To test whether the 10 genes (K2L through F4L) immediately to the right of the vP668 deletion (C7L through K1L) were nonessential, a plasmid, pMLPCTFRΔ, was constructed as follows. pSD521VC is a subclone of Copenhagen HindIII F, containing sequences from the HindIII K/F junction (junction of FIG. 8/FIG. 20) Appendices A/C through the unique BamHI site of HindIII F (FIG. 20, position 5663). To obtain a flanking arm to the right of F4, pSD521VC was cut with claI at position 3576, upstream from F4 coding sequences, and with BglII at position 2841, within F4L coding sequences. Synthetic oligonucleotides MPSYN256 (5' CGATGTACAAAAATCCAAGTACAGGCATATAGATAACTGA 3') and MPSYN257 (5' GATCTCAGTTATCTATATGCCTGTACTTGGATTTTTTGTACAT 3') were annealed and ligated into the vector plasmid pSD521VC between the ClaI and BglII sites. In the resulting plasmid, pMP256/257, the promoter region upstream from the F4 ORF is recreated, linked to a BglII site. To obtain a right vaccinia flanking arm, pMP256/257 was cut with BglII nd EcoRI, and a 2.3 kb fragment containing vaccinia sequences upstream from the F4 gene was isolated. The left vaccinia flanking arm from HindIII C was obtained from plasmid pCOPCS-4 (Example 14), which contains the gene for C7L and a further 140 bp of vaccinia DNA to the left. pCOPCS-4 was cut with BglII and EcoRI, and the 3.5 kb vector fragment ligated with the 2.3 kb fragment containing the right arm from HindIII F. The resulting plasmid, pMPCTFRΔ, contains a left vaccinia arm from HindIII C and a right arm from HindIII F flanking a deletion of 20 genes [C6L-F4L]. pMPCTFRΔ was used as donor plasmid for recombination with vP668 (Example 9), and recombinant virus selected by growth on MRC-5 cells. Viable vaccinia progeny vP749 (C6L-F4L deletion) was recovered, proving that all genes in the deleted region are nonessential.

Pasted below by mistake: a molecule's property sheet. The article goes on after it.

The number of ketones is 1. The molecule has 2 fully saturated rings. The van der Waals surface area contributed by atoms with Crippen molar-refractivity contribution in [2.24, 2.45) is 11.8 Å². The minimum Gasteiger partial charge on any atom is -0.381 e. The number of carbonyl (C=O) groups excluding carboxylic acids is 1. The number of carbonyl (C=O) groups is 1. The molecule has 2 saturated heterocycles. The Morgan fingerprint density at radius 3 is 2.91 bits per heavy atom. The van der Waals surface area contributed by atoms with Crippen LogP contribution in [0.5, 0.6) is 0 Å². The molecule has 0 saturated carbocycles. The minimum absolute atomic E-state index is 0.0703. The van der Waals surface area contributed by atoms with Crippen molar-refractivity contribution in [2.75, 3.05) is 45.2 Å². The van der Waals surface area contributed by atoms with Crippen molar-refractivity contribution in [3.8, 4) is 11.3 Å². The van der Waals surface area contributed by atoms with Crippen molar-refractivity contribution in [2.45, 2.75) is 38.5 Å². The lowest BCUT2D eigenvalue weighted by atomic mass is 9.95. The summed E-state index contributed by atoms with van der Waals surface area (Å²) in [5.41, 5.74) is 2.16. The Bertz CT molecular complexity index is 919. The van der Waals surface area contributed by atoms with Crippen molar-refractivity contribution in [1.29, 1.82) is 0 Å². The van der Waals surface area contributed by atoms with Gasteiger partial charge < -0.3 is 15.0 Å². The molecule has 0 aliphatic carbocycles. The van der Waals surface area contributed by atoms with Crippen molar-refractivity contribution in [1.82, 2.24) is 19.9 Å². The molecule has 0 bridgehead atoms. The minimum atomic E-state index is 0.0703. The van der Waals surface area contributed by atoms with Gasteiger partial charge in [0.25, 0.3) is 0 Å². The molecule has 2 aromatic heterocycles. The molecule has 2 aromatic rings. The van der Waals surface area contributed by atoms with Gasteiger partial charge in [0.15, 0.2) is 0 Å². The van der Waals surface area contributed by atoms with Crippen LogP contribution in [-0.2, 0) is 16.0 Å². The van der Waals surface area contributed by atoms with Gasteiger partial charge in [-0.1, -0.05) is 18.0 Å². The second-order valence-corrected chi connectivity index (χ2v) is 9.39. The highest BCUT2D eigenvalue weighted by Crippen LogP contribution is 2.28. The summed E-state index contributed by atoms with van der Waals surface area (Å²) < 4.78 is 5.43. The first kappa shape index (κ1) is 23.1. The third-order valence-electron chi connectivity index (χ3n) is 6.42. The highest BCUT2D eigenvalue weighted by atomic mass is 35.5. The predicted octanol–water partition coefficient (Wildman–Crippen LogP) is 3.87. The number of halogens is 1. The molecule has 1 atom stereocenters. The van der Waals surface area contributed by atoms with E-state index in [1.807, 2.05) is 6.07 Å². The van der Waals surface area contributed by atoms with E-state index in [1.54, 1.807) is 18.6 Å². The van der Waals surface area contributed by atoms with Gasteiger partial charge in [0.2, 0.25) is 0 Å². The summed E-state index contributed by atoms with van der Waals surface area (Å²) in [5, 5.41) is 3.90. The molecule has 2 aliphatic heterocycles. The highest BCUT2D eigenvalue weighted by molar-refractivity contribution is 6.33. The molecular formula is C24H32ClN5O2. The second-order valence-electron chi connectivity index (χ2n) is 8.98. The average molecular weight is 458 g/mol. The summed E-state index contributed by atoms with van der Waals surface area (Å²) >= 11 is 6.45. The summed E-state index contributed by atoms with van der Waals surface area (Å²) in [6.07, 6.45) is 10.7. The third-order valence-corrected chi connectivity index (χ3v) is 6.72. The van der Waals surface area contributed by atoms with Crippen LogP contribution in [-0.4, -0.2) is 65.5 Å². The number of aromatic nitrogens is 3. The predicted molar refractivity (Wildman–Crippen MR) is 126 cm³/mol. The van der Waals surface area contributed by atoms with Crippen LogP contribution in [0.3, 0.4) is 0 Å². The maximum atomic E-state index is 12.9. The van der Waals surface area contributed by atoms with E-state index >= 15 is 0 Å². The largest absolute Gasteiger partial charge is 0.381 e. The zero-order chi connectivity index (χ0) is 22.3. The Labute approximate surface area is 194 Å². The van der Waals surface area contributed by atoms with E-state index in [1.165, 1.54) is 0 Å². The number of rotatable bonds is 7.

To delete all genes from the left end of vaccinia up to and including F4L, plasmid pMPLENDΔ (FIG. 18) was constructed as follows. A right flanking arm from HindIII F was obtained by digestion of pMPCTFRΔ with SmaI and BglII, followed by isolation of the 2.3 kb fragment. pMPVCEND (FIG. 18), which contains DNA tandem repeats from the terminus of vP452, was digested with HindIII followed by blunt ending with Klenow fragment E. coli polymerase and cutting with BglII. The two fragments were ligated together, generating pMPLENDΔ. In pMPLENDΔ the left vaccinia arm is composed of tandem repeat units and the right vaccinia arm is composed of DNA derived from HindIII F. In plasmid pMPLENDΔ, the leftmost 38 genes [C23L-F4L] of the Copenhagen genome are deleted, totalling 32,681 bp (from HindIII C: FIG. 19, position 340 through end (13,638 bp deleted); from HindIII C, M, N and K: all of FIG. 8 (15,537 bp) and from HindIII F: FIG. 20 positions 1-3506).
To delete genes from the right end of the genome, plasmid pMPRENDΔ was constructed to provide flanking vaccinia arms for the deletion of the vaccinia hemorrhagic (u) region (Example 5) and all genes to the right of this region. The sequence of HindIII B, the rightmost HindIII fragment in the genome was determined by sequencing various pUC-based clones of this region (FIG. 21). Comparison of the sequences derived from the left and right regions of the genome reveals that the terminal repetition extends to position 8104 of FIG. 19. Thus the inverted terminal repetition of the Copenhagen strain of vaccinia virus analyzed here is composed of 8.1 kb of coding region in addition to the blocks of tandem repeats. The leftmost 9 ORFs in HindIII C, ORFs C23L through C15L, correspond to the rightmost 9 ORFs in HindIII B, ORFs B29R through B21R. FIG. 21 contains the sequence for Copenhagen HindIII B beginning at the HindIII A/B junction and continuing rightward through the rightmost ORF which begins in unique DNA sequences (B20R). The right copy of the terminal repetition begins at position 17,132 of FIG. 21, 14 bp before the end of the B20R ORF.